Heavy Painting, a rebellious exhibition with an undeniable rock and roll feel is now exhibiting at the Mike Weiss Gallery. Known for promoting young, fun and experimental artists, Mike Weiss Gallery has brought us another satisfying repertoire of rebel attitude and bravado. This makes Thrush Holmes’ third solo exhibition with the gallery.
Heavy Painting is filled with heavy emotions, movement and a heavy metal stance. It is suggestive of the 80s and 90s rock and the pawn shops so many used as a financial institution during those eras. The glowing neon lights add a shocking stroke of energy that serve as a spotlight for the works which are literally dripping with paint, reminiscent of a sweaty body that might be found at an underground dance hall. Heavy Painting brings the gritty and grunge aspect of the dive bars and rock movement into this Chelsea gallery. High art motifs found in works by Matisse, Warhol and what appears to resemble Damien Hirst’ skull have been replicated and downgraded to become a conjoining part of the art pieces. Holmes even gave an artistic shout out to anonymous street graffiti writer “Jim Joe”.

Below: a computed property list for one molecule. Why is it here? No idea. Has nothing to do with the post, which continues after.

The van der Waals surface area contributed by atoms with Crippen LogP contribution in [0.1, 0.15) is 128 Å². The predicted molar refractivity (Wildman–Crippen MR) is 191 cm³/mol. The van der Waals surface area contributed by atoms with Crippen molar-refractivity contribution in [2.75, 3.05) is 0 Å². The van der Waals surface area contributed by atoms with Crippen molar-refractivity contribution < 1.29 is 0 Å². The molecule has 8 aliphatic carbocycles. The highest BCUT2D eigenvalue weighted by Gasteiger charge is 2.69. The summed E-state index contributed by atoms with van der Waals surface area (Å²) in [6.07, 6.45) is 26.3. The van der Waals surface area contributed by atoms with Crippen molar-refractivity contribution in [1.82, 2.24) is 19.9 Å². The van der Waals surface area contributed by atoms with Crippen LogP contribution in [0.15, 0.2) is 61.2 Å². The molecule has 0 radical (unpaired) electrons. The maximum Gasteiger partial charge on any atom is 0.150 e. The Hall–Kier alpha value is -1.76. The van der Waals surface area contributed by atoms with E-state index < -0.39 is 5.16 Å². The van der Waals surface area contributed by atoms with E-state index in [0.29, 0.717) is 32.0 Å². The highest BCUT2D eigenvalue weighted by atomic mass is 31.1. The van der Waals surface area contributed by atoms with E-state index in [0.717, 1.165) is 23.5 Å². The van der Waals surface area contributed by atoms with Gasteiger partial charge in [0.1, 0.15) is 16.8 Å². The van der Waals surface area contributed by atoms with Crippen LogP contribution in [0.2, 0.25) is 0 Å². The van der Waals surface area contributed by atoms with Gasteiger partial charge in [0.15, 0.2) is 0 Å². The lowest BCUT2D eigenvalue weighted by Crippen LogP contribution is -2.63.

An explosion of splashed paint, and electricity exudes from both ‘Legendary Hearts‘ and ‘Beautiful Losers‘. They have the capacity to mentally transfer you to a rock and roll showcase somewhere in the basement of a dark and steamy dive bar like the legendary CBGB.
Heavy Painting is a salute to Old New York or old America; the cities the 70s’ babies feel nostalgic about and sometimes I do as well, due to my obsession with old rock and roll and its history. A city that is rapidly losing its roots while adjusting to the new wave but reminding everyone that it will never lose its ‘I don’t give a damn attitude, I’m doing it my way because I can and I will’
Thrush Holmes, a former carpenter and self-taught artist resides and works in Toronto, Canada. His work can be found in permanent collections like the Elton John Aids Foundation, Sony Dreamworks, and Defjam Records.
Heavy Painting will be on view at The Mike Weiss Gallery, 520 W 24th street until October 17th, 2015.